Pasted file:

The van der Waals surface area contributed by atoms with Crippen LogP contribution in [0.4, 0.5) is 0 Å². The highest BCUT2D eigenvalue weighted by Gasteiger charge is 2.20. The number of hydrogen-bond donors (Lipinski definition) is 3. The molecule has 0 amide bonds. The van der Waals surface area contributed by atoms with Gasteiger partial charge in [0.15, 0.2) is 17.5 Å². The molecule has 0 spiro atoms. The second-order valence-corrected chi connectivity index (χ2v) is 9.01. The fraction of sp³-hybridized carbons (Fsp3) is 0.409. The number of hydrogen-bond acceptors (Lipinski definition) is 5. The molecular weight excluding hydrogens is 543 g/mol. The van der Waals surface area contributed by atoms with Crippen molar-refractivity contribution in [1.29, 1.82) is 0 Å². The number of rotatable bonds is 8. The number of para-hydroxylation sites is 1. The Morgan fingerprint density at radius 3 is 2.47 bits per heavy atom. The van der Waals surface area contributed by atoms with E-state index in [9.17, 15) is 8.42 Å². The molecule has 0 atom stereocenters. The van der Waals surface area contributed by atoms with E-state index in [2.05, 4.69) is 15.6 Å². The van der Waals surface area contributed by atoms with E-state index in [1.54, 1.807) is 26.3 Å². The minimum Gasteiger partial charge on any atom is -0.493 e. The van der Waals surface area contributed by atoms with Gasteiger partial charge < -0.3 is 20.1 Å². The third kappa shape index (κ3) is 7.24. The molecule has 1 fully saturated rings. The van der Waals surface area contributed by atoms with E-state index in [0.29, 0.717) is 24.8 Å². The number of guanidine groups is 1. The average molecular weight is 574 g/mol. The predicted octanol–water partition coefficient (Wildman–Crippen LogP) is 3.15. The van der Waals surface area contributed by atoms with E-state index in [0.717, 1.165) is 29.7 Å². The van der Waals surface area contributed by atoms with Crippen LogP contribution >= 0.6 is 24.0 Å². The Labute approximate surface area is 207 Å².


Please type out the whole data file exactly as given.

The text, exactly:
The van der Waals surface area contributed by atoms with Crippen LogP contribution in [0.4, 0.5) is 0 Å². The highest BCUT2D eigenvalue weighted by Gasteiger charge is 2.20. The number of hydrogen-bond donors (Lipinski definition) is 3. The molecule has 0 amide bonds. The van der Waals surface area contributed by atoms with Gasteiger partial charge in [0.15, 0.2) is 17.5 Å². The molecule has 0 spiro atoms. The second-order valence-corrected chi connectivity index (χ2v) is 9.01. The fraction of sp³-hybridized carbons (Fsp3) is 0.409. The number of hydrogen-bond acceptors (Lipinski definition) is 5. The molecular weight excluding hydrogens is 543 g/mol. The van der Waals surface area contributed by atoms with Crippen molar-refractivity contribution in [1.29, 1.82) is 0 Å². The number of rotatable bonds is 8. The number of para-hydroxylation sites is 1. The Morgan fingerprint density at radius 3 is 2.47 bits per heavy atom. The van der Waals surface area contributed by atoms with E-state index in [9.17, 15) is 8.42 Å². The molecule has 0 atom stereocenters. The van der Waals surface area contributed by atoms with E-state index in [2.05, 4.69) is 15.6 Å². The van der Waals surface area contributed by atoms with E-state index in [1.54, 1.807) is 26.3 Å². The minimum Gasteiger partial charge on any atom is -0.493 e. The van der Waals surface area contributed by atoms with Gasteiger partial charge < -0.3 is 20.1 Å². The third kappa shape index (κ3) is 7.24. The molecule has 1 fully saturated rings. The van der Waals surface area contributed by atoms with E-state index in [0.29, 0.717) is 24.8 Å². The number of guanidine groups is 1. The average molecular weight is 574 g/mol. The predicted octanol–water partition coefficient (Wildman–Crippen LogP) is 3.15. The van der Waals surface area contributed by atoms with E-state index in [0.717, 1.165) is 29.7 Å². The van der Waals surface area contributed by atoms with Crippen LogP contribution >= 0.6 is 24.0 Å². The Labute approximate surface area is 207 Å².